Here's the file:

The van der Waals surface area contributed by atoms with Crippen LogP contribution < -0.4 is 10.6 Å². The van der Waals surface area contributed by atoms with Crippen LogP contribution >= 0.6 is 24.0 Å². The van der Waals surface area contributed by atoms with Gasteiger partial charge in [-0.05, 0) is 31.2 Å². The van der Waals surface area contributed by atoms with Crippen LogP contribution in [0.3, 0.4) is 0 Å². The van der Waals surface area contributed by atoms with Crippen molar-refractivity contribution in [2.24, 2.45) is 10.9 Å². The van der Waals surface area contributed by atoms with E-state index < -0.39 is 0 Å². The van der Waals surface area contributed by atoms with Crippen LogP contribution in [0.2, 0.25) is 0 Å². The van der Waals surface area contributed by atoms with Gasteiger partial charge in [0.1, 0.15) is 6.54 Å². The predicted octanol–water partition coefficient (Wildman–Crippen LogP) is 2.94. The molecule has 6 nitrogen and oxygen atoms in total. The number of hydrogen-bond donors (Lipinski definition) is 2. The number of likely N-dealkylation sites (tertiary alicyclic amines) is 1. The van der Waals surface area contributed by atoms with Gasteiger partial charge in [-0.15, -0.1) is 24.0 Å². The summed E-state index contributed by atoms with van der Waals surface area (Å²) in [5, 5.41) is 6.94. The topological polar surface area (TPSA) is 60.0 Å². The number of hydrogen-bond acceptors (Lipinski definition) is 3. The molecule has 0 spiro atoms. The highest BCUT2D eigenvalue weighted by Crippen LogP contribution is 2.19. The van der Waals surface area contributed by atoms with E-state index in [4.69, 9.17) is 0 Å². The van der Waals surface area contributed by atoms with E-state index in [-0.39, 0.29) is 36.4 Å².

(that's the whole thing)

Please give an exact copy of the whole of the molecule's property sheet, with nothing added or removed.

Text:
The van der Waals surface area contributed by atoms with Crippen LogP contribution < -0.4 is 10.6 Å². The van der Waals surface area contributed by atoms with Crippen LogP contribution >= 0.6 is 24.0 Å². The van der Waals surface area contributed by atoms with Gasteiger partial charge in [-0.05, 0) is 31.2 Å². The van der Waals surface area contributed by atoms with Crippen LogP contribution in [0.3, 0.4) is 0 Å². The van der Waals surface area contributed by atoms with Crippen molar-refractivity contribution in [2.24, 2.45) is 10.9 Å². The van der Waals surface area contributed by atoms with E-state index < -0.39 is 0 Å². The van der Waals surface area contributed by atoms with Crippen LogP contribution in [0.2, 0.25) is 0 Å². The van der Waals surface area contributed by atoms with Gasteiger partial charge in [0.1, 0.15) is 6.54 Å². The predicted octanol–water partition coefficient (Wildman–Crippen LogP) is 2.94. The molecule has 6 nitrogen and oxygen atoms in total. The number of hydrogen-bond donors (Lipinski definition) is 2. The number of likely N-dealkylation sites (tertiary alicyclic amines) is 1. The van der Waals surface area contributed by atoms with Gasteiger partial charge in [-0.15, -0.1) is 24.0 Å². The summed E-state index contributed by atoms with van der Waals surface area (Å²) in [5, 5.41) is 6.94. The topological polar surface area (TPSA) is 60.0 Å². The number of hydrogen-bond acceptors (Lipinski definition) is 3. The molecule has 0 spiro atoms. The highest BCUT2D eigenvalue weighted by Crippen LogP contribution is 2.19. The van der Waals surface area contributed by atoms with E-state index in [4.69, 9.17) is 0 Å². The van der Waals surface area contributed by atoms with E-state index in [-0.39, 0.29) is 36.4 Å².